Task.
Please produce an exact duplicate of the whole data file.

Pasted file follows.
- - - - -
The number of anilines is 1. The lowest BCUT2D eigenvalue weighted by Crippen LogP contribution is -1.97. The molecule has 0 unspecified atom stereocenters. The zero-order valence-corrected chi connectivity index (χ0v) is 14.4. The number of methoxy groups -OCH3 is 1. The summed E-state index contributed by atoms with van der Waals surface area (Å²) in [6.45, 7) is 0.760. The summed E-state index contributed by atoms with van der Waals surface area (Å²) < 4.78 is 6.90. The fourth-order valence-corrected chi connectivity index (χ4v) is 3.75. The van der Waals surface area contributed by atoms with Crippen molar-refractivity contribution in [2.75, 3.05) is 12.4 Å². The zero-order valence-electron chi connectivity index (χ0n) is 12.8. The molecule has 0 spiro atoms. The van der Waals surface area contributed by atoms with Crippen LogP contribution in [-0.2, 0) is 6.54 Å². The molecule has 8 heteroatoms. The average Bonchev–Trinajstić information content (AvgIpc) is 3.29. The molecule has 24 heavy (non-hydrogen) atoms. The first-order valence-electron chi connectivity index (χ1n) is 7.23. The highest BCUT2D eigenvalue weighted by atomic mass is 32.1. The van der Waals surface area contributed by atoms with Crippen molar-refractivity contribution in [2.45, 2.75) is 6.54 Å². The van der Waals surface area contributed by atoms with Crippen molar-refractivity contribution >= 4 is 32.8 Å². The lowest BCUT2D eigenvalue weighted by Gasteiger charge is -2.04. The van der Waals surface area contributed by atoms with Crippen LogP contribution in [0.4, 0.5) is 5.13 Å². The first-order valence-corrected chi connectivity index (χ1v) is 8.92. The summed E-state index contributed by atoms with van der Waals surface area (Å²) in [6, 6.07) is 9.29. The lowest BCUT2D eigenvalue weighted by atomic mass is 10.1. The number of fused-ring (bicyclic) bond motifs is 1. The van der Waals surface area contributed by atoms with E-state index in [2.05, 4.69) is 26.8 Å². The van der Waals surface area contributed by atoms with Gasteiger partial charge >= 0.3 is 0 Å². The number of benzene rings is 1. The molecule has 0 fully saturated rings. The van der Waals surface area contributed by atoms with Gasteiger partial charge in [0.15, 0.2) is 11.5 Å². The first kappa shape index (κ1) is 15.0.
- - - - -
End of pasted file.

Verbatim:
The number of anilines is 1. The lowest BCUT2D eigenvalue weighted by Crippen LogP contribution is -1.97. The molecule has 0 unspecified atom stereocenters. The zero-order valence-corrected chi connectivity index (χ0v) is 14.4. The number of methoxy groups -OCH3 is 1. The summed E-state index contributed by atoms with van der Waals surface area (Å²) in [6.45, 7) is 0.760. The summed E-state index contributed by atoms with van der Waals surface area (Å²) < 4.78 is 6.90. The fourth-order valence-corrected chi connectivity index (χ4v) is 3.75. The van der Waals surface area contributed by atoms with Crippen molar-refractivity contribution in [2.75, 3.05) is 12.4 Å². The zero-order valence-electron chi connectivity index (χ0n) is 12.8. The molecule has 0 spiro atoms. The van der Waals surface area contributed by atoms with Crippen LogP contribution in [-0.2, 0) is 6.54 Å². The molecule has 8 heteroatoms. The average Bonchev–Trinajstić information content (AvgIpc) is 3.29. The molecule has 24 heavy (non-hydrogen) atoms. The first-order valence-electron chi connectivity index (χ1n) is 7.23. The highest BCUT2D eigenvalue weighted by atomic mass is 32.1. The van der Waals surface area contributed by atoms with Crippen molar-refractivity contribution in [2.45, 2.75) is 6.54 Å². The van der Waals surface area contributed by atoms with Crippen molar-refractivity contribution >= 4 is 32.8 Å². The lowest BCUT2D eigenvalue weighted by Gasteiger charge is -2.04. The van der Waals surface area contributed by atoms with Crippen LogP contribution in [0.4, 0.5) is 5.13 Å². The first-order valence-corrected chi connectivity index (χ1v) is 8.92. The summed E-state index contributed by atoms with van der Waals surface area (Å²) in [6, 6.07) is 9.29. The lowest BCUT2D eigenvalue weighted by atomic mass is 10.1. The number of fused-ring (bicyclic) bond motifs is 1. The van der Waals surface area contributed by atoms with E-state index in [2.05, 4.69) is 26.8 Å². The van der Waals surface area contributed by atoms with Gasteiger partial charge >= 0.3 is 0 Å². The number of benzene rings is 1. The molecule has 0 fully saturated rings. The van der Waals surface area contributed by atoms with Gasteiger partial charge in [0.15, 0.2) is 11.5 Å². The first kappa shape index (κ1) is 15.0.